In the early hours of Monday morning, a train traveling from Chicago derailed over the Schuylkill River in Philadelphia.
Six of the seven derailed cars carried crude oil from the Bakken formation in North Dakota, a substance that the Pipeline and Hazardous Materials Safety Administration said is more dangerous than other types of crude oil.
While Monday’s derailment didn’t lead to any leaks or explosions, Democratic gubernatorial candidate John Hanger called the accident a “near miss.”
“We came within probably a hair’s breadth of a calamity in Philadelphia just yesterday,” Hanger said. “We’ve seen a calamity in Canada, and we’ve seen three other very serious accidents with fireballs.”
The former Pennsylvania Department of Environmental Protection Secretary is referring to a July 2013 train derailment in Quebec, which killed more than 40 people. That train was also carrying Bakken crude from North Dakota.
Hanger is calling on Gov. Tom Corbett to make major changes in the way oil and gas transport is regulated. On his blog, Hanger put forth a four point plan that he says will increase public safety.
“The governor should insist that railroads that transport Bakken crude through Pennsylvania use the modern puncture-resistant tankers to transport that oil, and do not these old tankers that are susceptible to leaks and punctures,” Hanger said.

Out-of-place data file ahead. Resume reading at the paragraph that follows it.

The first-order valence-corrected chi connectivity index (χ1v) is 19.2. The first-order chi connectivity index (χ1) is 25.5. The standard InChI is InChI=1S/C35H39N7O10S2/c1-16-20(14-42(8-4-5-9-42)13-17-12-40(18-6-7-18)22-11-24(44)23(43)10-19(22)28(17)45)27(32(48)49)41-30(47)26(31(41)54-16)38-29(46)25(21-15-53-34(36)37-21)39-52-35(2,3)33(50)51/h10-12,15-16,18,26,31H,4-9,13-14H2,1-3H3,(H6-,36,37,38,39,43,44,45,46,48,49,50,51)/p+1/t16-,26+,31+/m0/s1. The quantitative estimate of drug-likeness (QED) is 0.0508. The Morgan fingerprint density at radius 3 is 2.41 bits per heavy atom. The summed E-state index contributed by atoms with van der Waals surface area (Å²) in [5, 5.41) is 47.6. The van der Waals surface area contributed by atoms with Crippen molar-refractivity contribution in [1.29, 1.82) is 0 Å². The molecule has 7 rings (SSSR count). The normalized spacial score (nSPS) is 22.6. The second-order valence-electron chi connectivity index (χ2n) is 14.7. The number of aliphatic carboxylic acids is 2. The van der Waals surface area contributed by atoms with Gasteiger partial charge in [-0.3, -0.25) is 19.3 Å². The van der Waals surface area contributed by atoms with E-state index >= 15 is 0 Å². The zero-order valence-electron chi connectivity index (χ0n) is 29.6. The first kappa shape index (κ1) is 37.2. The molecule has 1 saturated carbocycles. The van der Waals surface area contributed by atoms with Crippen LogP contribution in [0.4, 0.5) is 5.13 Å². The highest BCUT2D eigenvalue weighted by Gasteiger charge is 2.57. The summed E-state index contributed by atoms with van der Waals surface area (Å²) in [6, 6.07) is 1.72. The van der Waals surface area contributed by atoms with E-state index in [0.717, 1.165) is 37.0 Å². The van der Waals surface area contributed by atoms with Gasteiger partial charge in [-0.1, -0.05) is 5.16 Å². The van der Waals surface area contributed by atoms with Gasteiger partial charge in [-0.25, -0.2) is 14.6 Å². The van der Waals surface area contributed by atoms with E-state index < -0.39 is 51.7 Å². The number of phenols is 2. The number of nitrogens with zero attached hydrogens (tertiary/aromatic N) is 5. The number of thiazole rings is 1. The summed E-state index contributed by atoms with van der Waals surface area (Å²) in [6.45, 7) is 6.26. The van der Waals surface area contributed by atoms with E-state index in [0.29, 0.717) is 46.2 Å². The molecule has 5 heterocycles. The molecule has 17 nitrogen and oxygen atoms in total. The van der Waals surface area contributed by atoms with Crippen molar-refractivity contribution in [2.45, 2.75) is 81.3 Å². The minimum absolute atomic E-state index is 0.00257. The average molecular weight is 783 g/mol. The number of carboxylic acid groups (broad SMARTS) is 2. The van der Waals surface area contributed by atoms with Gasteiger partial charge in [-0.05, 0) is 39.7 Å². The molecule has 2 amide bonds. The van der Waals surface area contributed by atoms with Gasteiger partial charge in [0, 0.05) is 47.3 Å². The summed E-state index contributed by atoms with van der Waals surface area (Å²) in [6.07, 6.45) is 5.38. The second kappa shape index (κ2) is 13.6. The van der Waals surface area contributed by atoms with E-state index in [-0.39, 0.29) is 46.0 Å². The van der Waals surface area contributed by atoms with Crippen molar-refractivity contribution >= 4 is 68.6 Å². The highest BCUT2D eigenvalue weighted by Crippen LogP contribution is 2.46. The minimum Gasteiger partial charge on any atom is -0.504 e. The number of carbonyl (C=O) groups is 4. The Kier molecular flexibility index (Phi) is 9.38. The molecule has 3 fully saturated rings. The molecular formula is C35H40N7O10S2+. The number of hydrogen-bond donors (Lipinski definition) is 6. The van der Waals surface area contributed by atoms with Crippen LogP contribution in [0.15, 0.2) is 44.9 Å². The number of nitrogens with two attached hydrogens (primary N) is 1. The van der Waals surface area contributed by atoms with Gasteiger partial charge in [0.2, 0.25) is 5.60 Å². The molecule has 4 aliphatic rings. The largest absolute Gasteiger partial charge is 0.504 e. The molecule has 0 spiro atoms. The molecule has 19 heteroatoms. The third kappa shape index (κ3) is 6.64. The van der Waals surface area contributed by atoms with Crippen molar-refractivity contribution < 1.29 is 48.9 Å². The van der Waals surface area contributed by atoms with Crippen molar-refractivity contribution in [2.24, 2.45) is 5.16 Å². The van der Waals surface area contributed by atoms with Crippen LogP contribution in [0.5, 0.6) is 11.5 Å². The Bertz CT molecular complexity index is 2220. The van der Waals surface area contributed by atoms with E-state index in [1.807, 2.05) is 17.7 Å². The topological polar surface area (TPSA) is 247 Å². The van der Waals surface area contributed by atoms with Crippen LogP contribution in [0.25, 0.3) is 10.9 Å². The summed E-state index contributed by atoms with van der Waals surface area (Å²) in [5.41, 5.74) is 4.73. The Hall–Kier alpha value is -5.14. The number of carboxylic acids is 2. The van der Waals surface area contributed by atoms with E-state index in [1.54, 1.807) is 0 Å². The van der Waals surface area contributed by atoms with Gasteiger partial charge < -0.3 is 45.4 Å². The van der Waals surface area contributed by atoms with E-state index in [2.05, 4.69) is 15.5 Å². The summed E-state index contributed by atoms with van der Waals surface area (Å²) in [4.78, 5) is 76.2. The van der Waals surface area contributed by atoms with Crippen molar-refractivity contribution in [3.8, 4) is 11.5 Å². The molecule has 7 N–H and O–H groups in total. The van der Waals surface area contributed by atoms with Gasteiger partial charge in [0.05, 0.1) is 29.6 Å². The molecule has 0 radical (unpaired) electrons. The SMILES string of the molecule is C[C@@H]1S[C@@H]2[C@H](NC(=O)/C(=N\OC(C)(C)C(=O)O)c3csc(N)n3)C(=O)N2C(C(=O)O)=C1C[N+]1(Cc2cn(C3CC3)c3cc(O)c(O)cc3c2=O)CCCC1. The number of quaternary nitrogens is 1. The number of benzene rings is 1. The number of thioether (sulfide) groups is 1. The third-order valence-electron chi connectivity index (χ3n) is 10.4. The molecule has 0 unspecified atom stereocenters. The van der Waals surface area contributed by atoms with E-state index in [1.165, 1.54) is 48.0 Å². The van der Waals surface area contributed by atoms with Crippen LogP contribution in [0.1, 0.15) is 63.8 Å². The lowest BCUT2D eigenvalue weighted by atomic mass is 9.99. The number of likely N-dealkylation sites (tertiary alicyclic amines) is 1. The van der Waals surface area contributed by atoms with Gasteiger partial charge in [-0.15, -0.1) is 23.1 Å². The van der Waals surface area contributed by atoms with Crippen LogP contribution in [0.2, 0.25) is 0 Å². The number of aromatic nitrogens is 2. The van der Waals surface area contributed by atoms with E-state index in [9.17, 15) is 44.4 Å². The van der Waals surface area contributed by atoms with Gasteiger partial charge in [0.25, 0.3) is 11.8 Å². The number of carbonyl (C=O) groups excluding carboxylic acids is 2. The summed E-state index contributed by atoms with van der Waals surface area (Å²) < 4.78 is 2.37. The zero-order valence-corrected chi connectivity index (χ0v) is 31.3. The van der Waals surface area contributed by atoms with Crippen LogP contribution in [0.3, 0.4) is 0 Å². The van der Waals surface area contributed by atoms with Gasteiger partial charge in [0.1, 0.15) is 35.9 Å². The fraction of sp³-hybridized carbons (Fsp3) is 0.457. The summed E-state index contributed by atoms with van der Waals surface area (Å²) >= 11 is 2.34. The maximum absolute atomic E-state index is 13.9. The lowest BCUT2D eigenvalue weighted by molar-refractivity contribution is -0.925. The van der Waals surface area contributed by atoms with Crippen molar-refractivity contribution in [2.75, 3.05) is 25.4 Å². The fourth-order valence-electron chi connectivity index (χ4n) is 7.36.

He is also pushing for slower speed limits on trains carrying oil and gas in the state and emergency inspection on the rail lines they use, along with more frequent and effective safety inspections afterwards.
Hanger said recent accidents involving trains carrying Bakken crude have demonstrated that first responders are ill-equipped to deal with these types of emergencies.
“A fee ought to be assessed by Pennsylvania on tankers that carry North Dakota or Bakken crude, and monies raised dedicated to emergency prevention, emergency preparedness, and emergency response,” Hanger said.
The oil and gas industry itself has raised a red flag with regard to lax regulations of trains carrying highly combustible Bakken crude. The Wall Street Journal reported Friday that the railroad and petroleum industry will voluntarily beef up safety regulations for trains carrying the substance.
“The risks a mass casualty disaster are way too high, and we can’t count on luck creating near misses,” Hanger said. “We have to, in fact, have strong actions taken now to protect the public safety.”